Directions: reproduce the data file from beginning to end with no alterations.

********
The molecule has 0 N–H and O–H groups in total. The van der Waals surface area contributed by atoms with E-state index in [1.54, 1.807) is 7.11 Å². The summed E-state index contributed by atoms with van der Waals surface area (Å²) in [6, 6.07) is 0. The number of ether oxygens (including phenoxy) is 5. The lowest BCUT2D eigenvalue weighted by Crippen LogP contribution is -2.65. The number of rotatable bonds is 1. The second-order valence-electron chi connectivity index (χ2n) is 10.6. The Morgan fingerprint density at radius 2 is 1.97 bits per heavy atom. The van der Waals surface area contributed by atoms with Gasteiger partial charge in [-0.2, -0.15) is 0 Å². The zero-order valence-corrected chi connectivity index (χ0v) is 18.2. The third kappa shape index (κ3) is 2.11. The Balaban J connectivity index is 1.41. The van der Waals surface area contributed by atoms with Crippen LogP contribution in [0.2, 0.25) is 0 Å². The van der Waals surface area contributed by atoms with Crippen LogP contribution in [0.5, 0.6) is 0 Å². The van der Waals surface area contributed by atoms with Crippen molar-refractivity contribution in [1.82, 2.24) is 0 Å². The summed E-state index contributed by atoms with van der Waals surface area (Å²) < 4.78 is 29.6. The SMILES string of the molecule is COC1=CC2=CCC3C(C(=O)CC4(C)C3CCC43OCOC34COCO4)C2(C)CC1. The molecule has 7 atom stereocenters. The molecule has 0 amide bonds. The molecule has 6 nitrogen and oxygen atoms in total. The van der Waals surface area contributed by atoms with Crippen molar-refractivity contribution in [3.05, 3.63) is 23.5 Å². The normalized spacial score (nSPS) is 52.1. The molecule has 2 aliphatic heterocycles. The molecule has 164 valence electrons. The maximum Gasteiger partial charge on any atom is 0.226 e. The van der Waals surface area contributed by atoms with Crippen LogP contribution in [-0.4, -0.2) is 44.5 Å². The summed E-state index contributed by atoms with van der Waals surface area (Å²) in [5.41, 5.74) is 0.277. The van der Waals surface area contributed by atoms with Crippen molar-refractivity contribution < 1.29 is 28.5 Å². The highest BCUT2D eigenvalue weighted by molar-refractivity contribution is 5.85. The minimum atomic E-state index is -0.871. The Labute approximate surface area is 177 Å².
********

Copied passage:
The molecule has 0 N–H and O–H groups in total. The van der Waals surface area contributed by atoms with E-state index in [1.54, 1.807) is 7.11 Å². The summed E-state index contributed by atoms with van der Waals surface area (Å²) in [6, 6.07) is 0. The number of ether oxygens (including phenoxy) is 5. The lowest BCUT2D eigenvalue weighted by Crippen LogP contribution is -2.65. The number of rotatable bonds is 1. The second-order valence-electron chi connectivity index (χ2n) is 10.6. The Morgan fingerprint density at radius 2 is 1.97 bits per heavy atom. The van der Waals surface area contributed by atoms with Gasteiger partial charge in [-0.2, -0.15) is 0 Å². The zero-order valence-corrected chi connectivity index (χ0v) is 18.2. The third kappa shape index (κ3) is 2.11. The Balaban J connectivity index is 1.41. The van der Waals surface area contributed by atoms with Crippen LogP contribution in [0.2, 0.25) is 0 Å². The van der Waals surface area contributed by atoms with Crippen LogP contribution in [0.5, 0.6) is 0 Å². The van der Waals surface area contributed by atoms with Crippen molar-refractivity contribution in [1.82, 2.24) is 0 Å². The summed E-state index contributed by atoms with van der Waals surface area (Å²) < 4.78 is 29.6. The SMILES string of the molecule is COC1=CC2=CCC3C(C(=O)CC4(C)C3CCC43OCOC34COCO4)C2(C)CC1. The molecule has 7 atom stereocenters. The molecule has 0 amide bonds. The molecule has 6 nitrogen and oxygen atoms in total. The van der Waals surface area contributed by atoms with Crippen molar-refractivity contribution in [3.05, 3.63) is 23.5 Å². The normalized spacial score (nSPS) is 52.1. The molecule has 2 aliphatic heterocycles. The molecule has 164 valence electrons. The maximum Gasteiger partial charge on any atom is 0.226 e. The van der Waals surface area contributed by atoms with Crippen LogP contribution in [-0.4, -0.2) is 44.5 Å². The summed E-state index contributed by atoms with van der Waals surface area (Å²) in [5.41, 5.74) is 0.277. The van der Waals surface area contributed by atoms with Crippen molar-refractivity contribution < 1.29 is 28.5 Å². The highest BCUT2D eigenvalue weighted by molar-refractivity contribution is 5.85. The minimum atomic E-state index is -0.871. The Labute approximate surface area is 177 Å².